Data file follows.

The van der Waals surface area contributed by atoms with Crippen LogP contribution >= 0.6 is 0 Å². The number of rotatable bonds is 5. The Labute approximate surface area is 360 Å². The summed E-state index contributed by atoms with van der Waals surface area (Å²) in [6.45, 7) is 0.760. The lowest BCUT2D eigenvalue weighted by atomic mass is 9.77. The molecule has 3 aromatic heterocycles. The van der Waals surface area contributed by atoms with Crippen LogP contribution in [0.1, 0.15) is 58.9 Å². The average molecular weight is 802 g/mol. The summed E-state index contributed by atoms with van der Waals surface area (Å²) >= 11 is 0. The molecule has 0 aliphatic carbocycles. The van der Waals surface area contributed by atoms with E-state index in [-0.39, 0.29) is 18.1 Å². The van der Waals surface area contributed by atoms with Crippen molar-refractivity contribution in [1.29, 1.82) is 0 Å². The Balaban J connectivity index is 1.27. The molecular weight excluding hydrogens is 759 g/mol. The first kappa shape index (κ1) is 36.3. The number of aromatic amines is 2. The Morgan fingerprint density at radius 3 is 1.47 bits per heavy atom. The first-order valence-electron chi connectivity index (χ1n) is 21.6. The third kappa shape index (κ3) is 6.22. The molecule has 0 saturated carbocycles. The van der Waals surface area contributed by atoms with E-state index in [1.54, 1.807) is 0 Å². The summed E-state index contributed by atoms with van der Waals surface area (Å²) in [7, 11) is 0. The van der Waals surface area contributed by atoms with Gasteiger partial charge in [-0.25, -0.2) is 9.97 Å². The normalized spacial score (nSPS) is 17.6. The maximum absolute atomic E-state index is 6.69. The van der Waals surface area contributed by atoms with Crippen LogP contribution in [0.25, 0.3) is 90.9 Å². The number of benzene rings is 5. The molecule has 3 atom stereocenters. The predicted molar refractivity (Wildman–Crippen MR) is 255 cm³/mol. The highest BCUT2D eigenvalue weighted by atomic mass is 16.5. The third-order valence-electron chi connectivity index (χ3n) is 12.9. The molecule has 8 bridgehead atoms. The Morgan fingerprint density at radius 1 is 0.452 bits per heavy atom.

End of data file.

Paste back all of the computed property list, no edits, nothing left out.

The van der Waals surface area contributed by atoms with Crippen LogP contribution >= 0.6 is 0 Å². The number of rotatable bonds is 5. The Labute approximate surface area is 360 Å². The summed E-state index contributed by atoms with van der Waals surface area (Å²) in [6.45, 7) is 0.760. The lowest BCUT2D eigenvalue weighted by atomic mass is 9.77. The molecule has 3 aromatic heterocycles. The van der Waals surface area contributed by atoms with Crippen LogP contribution in [0.1, 0.15) is 58.9 Å². The average molecular weight is 802 g/mol. The summed E-state index contributed by atoms with van der Waals surface area (Å²) >= 11 is 0. The molecule has 0 aliphatic carbocycles. The van der Waals surface area contributed by atoms with E-state index in [-0.39, 0.29) is 18.1 Å². The van der Waals surface area contributed by atoms with Crippen molar-refractivity contribution in [1.29, 1.82) is 0 Å². The Balaban J connectivity index is 1.27. The molecular weight excluding hydrogens is 759 g/mol. The first kappa shape index (κ1) is 36.3. The number of aromatic amines is 2. The Morgan fingerprint density at radius 3 is 1.47 bits per heavy atom. The first-order valence-electron chi connectivity index (χ1n) is 21.6. The third kappa shape index (κ3) is 6.22. The molecule has 0 saturated carbocycles. The van der Waals surface area contributed by atoms with E-state index in [1.54, 1.807) is 0 Å². The summed E-state index contributed by atoms with van der Waals surface area (Å²) in [7, 11) is 0. The van der Waals surface area contributed by atoms with Gasteiger partial charge in [-0.25, -0.2) is 9.97 Å². The normalized spacial score (nSPS) is 17.6. The maximum absolute atomic E-state index is 6.69. The van der Waals surface area contributed by atoms with Crippen LogP contribution in [0.25, 0.3) is 90.9 Å². The number of benzene rings is 5. The molecule has 3 atom stereocenters. The predicted molar refractivity (Wildman–Crippen MR) is 255 cm³/mol. The highest BCUT2D eigenvalue weighted by atomic mass is 16.5. The third-order valence-electron chi connectivity index (χ3n) is 12.9. The molecule has 8 bridgehead atoms. The Morgan fingerprint density at radius 1 is 0.452 bits per heavy atom.